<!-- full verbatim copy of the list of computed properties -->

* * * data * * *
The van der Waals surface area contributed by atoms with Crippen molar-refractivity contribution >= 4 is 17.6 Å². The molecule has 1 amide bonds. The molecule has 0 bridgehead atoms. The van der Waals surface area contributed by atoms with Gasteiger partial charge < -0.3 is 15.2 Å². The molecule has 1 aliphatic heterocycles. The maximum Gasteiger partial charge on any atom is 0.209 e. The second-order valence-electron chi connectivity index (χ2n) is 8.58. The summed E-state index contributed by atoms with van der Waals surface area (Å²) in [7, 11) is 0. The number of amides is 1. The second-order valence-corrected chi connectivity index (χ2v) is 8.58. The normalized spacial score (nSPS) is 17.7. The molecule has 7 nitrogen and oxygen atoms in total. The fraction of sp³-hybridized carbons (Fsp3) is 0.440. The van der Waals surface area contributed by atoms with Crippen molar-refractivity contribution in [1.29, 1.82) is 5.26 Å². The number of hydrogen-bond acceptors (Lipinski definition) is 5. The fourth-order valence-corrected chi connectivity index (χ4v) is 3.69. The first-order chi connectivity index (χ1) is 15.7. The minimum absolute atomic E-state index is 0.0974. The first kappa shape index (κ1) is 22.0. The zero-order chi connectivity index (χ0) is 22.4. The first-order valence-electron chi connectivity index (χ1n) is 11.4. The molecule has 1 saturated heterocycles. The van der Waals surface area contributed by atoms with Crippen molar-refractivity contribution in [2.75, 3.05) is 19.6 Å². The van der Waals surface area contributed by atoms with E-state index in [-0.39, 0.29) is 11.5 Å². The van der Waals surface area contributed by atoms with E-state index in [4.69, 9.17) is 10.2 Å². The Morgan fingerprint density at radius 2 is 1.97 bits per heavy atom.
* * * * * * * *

The van der Waals surface area contributed by atoms with Crippen molar-refractivity contribution >= 4 is 17.6 Å². The molecule has 1 amide bonds. The molecule has 0 bridgehead atoms. The van der Waals surface area contributed by atoms with Gasteiger partial charge < -0.3 is 15.2 Å². The molecule has 1 aliphatic heterocycles. The maximum Gasteiger partial charge on any atom is 0.209 e. The second-order valence-electron chi connectivity index (χ2n) is 8.58. The summed E-state index contributed by atoms with van der Waals surface area (Å²) in [7, 11) is 0. The number of amides is 1. The second-order valence-corrected chi connectivity index (χ2v) is 8.58. The normalized spacial score (nSPS) is 17.7. The molecule has 7 nitrogen and oxygen atoms in total. The fraction of sp³-hybridized carbons (Fsp3) is 0.440. The van der Waals surface area contributed by atoms with Crippen molar-refractivity contribution in [1.29, 1.82) is 5.26 Å². The number of hydrogen-bond acceptors (Lipinski definition) is 5. The fourth-order valence-corrected chi connectivity index (χ4v) is 3.69. The first-order chi connectivity index (χ1) is 15.7. The minimum absolute atomic E-state index is 0.0974. The first kappa shape index (κ1) is 22.0. The zero-order chi connectivity index (χ0) is 22.4. The first-order valence-electron chi connectivity index (χ1n) is 11.4. The molecule has 1 saturated heterocycles. The van der Waals surface area contributed by atoms with Crippen molar-refractivity contribution in [2.75, 3.05) is 19.6 Å². The van der Waals surface area contributed by atoms with E-state index in [-0.39, 0.29) is 11.5 Å². The van der Waals surface area contributed by atoms with E-state index in [4.69, 9.17) is 10.2 Å². The Morgan fingerprint density at radius 2 is 1.97 bits per heavy atom.